I just spun some wool from Arcott cross sheep here in Canada. I just skirted it, washed it with dawn dish soap and rinsed it a few times, and combed it. Now I’ve got it spun in a 3-ply woolen and I want to dye it with my acid dyes. I usually raise the temperature to 190F when I’m dying to make sure it sets. Is there any way to make sure I don’t lose all the lanoline content from the wool. Such as leaving the yarn in the water till it cools back down? What did people used to do, or did they just use wool that was already the color they wanted? Thanks, Hope
I’d love to help, I’ve not dyed yarn myself though. I hope you find the answers you’re looking for, it sounds like an interesting process! I do think, when it comes to natural colours, people probably would have used the closest undyed shades from a fleece (or flock). I’ve definitely seen very dark undyed wool yarns being sold on other sites.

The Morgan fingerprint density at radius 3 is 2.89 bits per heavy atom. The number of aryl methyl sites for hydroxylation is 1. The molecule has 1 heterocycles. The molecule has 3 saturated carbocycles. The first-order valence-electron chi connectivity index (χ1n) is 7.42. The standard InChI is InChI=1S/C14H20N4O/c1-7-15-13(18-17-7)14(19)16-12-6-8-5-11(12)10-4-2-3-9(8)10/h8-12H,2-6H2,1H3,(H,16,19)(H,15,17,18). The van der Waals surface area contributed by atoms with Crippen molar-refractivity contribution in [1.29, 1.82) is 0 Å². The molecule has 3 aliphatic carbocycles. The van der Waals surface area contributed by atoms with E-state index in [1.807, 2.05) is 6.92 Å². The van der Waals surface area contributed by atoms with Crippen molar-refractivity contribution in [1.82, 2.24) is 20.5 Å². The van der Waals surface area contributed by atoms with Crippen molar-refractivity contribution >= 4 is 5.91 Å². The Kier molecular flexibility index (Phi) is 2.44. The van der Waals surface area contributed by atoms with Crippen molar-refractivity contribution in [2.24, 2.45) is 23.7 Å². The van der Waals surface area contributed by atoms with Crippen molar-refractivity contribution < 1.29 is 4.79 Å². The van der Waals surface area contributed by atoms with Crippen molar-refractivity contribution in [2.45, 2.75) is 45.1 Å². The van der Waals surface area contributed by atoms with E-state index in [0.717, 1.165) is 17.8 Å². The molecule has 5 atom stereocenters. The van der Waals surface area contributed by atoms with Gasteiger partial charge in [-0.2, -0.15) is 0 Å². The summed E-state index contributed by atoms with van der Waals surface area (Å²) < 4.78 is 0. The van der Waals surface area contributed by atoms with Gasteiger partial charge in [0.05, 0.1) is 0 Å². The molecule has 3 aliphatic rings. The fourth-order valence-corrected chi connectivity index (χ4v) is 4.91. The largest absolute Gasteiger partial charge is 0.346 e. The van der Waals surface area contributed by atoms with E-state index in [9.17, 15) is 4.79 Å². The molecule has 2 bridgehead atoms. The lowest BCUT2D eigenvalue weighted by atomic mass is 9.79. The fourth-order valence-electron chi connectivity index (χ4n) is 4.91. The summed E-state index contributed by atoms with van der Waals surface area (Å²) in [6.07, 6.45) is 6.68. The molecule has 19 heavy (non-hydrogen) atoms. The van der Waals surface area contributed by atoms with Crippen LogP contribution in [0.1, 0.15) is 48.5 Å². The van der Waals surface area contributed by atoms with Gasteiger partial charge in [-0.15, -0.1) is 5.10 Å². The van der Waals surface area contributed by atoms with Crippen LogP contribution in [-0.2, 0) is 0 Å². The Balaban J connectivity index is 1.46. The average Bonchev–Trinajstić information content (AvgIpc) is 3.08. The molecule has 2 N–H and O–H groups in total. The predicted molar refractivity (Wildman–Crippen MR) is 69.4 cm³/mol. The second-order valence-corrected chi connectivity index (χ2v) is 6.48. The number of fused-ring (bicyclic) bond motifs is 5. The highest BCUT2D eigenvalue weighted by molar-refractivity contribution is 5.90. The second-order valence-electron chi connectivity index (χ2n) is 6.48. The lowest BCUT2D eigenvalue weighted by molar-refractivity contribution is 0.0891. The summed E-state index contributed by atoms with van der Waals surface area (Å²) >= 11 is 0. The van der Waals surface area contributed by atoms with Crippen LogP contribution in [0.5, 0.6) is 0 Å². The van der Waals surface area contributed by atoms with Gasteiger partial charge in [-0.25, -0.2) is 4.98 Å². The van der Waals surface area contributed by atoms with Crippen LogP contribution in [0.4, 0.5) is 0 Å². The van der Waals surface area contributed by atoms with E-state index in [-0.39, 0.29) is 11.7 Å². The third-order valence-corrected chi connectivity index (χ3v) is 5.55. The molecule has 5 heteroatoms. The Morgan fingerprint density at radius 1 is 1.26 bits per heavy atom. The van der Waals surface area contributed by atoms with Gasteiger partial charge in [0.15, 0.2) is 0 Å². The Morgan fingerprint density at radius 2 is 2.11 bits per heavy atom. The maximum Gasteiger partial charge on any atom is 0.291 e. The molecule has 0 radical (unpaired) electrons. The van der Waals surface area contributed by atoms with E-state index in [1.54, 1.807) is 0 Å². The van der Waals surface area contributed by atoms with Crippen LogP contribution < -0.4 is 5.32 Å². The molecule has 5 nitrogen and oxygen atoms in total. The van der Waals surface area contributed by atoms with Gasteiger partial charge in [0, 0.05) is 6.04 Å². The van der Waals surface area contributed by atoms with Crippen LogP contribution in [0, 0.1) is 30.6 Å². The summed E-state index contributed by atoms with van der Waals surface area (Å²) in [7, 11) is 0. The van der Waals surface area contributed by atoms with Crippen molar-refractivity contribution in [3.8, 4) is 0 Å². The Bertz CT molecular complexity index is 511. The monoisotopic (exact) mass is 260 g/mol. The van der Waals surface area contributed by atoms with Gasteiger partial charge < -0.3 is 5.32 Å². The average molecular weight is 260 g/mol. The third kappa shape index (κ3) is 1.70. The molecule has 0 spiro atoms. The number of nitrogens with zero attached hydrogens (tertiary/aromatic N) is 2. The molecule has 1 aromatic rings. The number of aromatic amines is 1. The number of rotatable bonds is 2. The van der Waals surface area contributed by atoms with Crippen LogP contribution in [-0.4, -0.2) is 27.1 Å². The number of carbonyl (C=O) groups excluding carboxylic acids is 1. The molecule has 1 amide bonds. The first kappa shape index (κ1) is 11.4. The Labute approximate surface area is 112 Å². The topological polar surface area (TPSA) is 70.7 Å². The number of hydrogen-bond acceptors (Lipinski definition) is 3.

Hi @HopeK, that’s a quandary since the melting point of lanolin is 100F-105F. At dyeing temperatures, the lanolin will melt and rise to the surface of the water. Allowing the dye water to cool might distribute some of the lanolin back on the yarn but it will be hit or miss.
Since lanolin is waxy, the dye won’t strike the yarn evenly where there is a lot of lanolin.
I’ve only used greasy yarn in its natural colors.
Sorry I couldn’t help more.
I have zero experience with this, but I found the following on this site
FWIW. The name of the site, earth tones, might just give you a clue about what the expected results are.
“On greasy wool, some of the dye will couple with the wool grease and this grease/dye mixture will wash off, giving some colour to the rinsing water – continue rinsing until no other colour comes off.
The beauty of using this method of dyeing greasy wools is that some of the grease is retained by the fibre, thus enhancing the spinning characteristics.”
My dying was always done on wool that I had washed as well as I possibly could.